I love seafood, but unfortunately I’m currently in Iowa — so no ocean, which means no fresh seafood either. I end up with the frozen stuff from Hy-Vee or Walmart (better than nothing!).
This (like all stir-fry) recipes are relatively easy to do. You really can’t mess up anything when you’re stir-frying in a wok. If you don’t have a wok, a large skillet is fine too. Woks are great for cooking because they heat up really fast and the heat is evenly distributed so that everything is cooked.
The ingredients that I use (but can be substituted or completely eliminated to your taste) are: cilantro, red and green bell pepper, garlic, mushrooms, onion, and shrimp (you can use chicken or pork instead of shrimp). You can buy frozen raw vegetables in a bag too if you’re feeling lazy — I’m starting to think Americans are so overweight because everything is in a bag nowadays!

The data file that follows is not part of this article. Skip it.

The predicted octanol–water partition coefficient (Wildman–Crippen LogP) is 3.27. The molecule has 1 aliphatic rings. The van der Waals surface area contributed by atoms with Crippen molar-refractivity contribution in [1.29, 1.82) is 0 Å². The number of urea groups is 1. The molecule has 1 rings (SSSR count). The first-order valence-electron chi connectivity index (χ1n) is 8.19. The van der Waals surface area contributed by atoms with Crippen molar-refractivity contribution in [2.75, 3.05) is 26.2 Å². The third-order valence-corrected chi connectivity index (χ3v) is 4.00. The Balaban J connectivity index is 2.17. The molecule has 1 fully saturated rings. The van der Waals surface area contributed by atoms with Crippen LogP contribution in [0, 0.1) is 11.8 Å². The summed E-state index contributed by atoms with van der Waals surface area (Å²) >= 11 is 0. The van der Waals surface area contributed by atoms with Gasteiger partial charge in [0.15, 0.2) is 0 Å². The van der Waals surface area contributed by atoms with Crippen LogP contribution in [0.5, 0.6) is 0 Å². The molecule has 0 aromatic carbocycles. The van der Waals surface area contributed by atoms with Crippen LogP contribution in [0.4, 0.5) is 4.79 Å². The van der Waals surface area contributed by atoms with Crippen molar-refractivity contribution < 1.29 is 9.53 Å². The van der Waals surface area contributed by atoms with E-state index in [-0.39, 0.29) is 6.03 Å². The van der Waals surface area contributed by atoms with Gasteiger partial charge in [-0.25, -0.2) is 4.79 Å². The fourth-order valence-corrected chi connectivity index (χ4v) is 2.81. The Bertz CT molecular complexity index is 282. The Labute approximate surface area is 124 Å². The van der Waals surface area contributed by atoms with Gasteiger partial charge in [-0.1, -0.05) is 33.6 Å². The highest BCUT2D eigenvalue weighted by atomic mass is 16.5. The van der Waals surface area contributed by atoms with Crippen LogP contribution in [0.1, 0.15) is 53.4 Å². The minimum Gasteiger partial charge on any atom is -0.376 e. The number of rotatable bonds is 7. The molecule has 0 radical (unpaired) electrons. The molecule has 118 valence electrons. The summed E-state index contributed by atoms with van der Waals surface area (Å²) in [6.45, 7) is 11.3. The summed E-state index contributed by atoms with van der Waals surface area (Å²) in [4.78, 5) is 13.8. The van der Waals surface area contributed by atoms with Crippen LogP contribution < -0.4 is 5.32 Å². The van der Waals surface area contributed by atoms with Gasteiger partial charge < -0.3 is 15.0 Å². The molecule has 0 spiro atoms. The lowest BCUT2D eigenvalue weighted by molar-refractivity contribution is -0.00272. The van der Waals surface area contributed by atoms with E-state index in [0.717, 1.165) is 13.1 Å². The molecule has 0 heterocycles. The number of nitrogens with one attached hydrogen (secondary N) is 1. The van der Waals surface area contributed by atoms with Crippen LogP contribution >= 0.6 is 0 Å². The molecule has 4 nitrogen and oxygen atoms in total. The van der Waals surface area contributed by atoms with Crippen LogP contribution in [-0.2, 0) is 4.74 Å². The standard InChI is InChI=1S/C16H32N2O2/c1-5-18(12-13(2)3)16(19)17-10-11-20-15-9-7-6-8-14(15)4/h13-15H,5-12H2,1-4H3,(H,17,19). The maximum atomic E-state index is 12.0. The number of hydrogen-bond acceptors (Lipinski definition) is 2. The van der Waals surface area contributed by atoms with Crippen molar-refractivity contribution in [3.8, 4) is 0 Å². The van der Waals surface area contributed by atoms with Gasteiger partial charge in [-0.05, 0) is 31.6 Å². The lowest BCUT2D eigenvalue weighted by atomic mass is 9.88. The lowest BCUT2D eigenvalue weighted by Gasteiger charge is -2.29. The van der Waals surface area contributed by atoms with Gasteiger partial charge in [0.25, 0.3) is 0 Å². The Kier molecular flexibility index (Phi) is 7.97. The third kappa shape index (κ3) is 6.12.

You can buy frozen shrimp that’s already cooked in the bag, or raw in the bag, or if you’re lucky and have access to fresh shrimp I highly suggest using fresh instead. Shrimp doesn’t take a long time to cook; so depending on which route you went with the shrimp, you might have to do a little bit of work. If you got fresh shrimp, just wash the shrimp in cold water and remove the head, then with a paring knife slit the shrimp down the middle, and remove the shell and vein from the body.
Heat the wok up with cooking oil, stir-fry the shrimp for a few minutes (you’ll know they’re cook when they start turning pink-ish), and remove from wok on to a plate. Add oil to the wok and put the vegetables in and stir-fry for a few more minutes, then add soy sauce, oyster sauce, and Hoisin sauce (this is a Chinese sauce that has a Romanize name, the word pronounced in Cantonese means “seafood”). Add the shrimp back into the wok with the vegetables, stir-fry for about two more minutes, and that’s it — you’re done!
This recipe is great with any variety of Chinese vegetables. Other vegetables that can be used are: carrots, snow peas, Chinese celery, bitter melon, mung bean sprouts, kohlrabi, and/or napa cabbage.